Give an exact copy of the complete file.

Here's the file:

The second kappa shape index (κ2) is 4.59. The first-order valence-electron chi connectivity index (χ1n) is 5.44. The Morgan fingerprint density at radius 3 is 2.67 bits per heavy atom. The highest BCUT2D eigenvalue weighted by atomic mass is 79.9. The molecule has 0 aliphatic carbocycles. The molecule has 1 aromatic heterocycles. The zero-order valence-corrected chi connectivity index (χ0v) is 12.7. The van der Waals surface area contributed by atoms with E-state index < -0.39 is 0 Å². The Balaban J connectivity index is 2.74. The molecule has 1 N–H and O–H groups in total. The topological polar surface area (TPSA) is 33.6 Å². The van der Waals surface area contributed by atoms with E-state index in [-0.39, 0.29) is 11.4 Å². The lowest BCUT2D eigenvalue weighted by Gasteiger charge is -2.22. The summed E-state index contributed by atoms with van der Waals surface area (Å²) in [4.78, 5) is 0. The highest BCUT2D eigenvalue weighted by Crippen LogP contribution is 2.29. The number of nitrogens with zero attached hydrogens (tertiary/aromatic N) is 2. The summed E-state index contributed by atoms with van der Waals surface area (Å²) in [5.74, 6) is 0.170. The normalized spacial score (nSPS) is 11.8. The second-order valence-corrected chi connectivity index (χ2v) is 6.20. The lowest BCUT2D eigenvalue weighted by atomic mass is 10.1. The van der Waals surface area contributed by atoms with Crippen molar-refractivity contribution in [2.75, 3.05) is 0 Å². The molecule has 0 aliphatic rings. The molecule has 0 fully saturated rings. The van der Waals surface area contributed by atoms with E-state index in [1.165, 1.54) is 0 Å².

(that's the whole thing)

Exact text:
The second kappa shape index (κ2) is 4.59. The first-order valence-electron chi connectivity index (χ1n) is 5.44. The Morgan fingerprint density at radius 3 is 2.67 bits per heavy atom. The highest BCUT2D eigenvalue weighted by atomic mass is 79.9. The molecule has 0 aliphatic carbocycles. The molecule has 1 aromatic heterocycles. The zero-order valence-corrected chi connectivity index (χ0v) is 12.7. The van der Waals surface area contributed by atoms with E-state index < -0.39 is 0 Å². The Balaban J connectivity index is 2.74. The molecule has 1 N–H and O–H groups in total. The topological polar surface area (TPSA) is 33.6 Å². The van der Waals surface area contributed by atoms with E-state index in [-0.39, 0.29) is 11.4 Å². The lowest BCUT2D eigenvalue weighted by Gasteiger charge is -2.22. The summed E-state index contributed by atoms with van der Waals surface area (Å²) in [4.78, 5) is 0. The highest BCUT2D eigenvalue weighted by Crippen LogP contribution is 2.29. The number of nitrogens with zero attached hydrogens (tertiary/aromatic N) is 2. The summed E-state index contributed by atoms with van der Waals surface area (Å²) in [5.74, 6) is 0.170. The normalized spacial score (nSPS) is 11.8. The second-order valence-corrected chi connectivity index (χ2v) is 6.20. The lowest BCUT2D eigenvalue weighted by atomic mass is 10.1. The van der Waals surface area contributed by atoms with Crippen molar-refractivity contribution in [2.75, 3.05) is 0 Å². The molecule has 0 aliphatic rings. The molecule has 0 fully saturated rings. The van der Waals surface area contributed by atoms with E-state index in [1.165, 1.54) is 0 Å².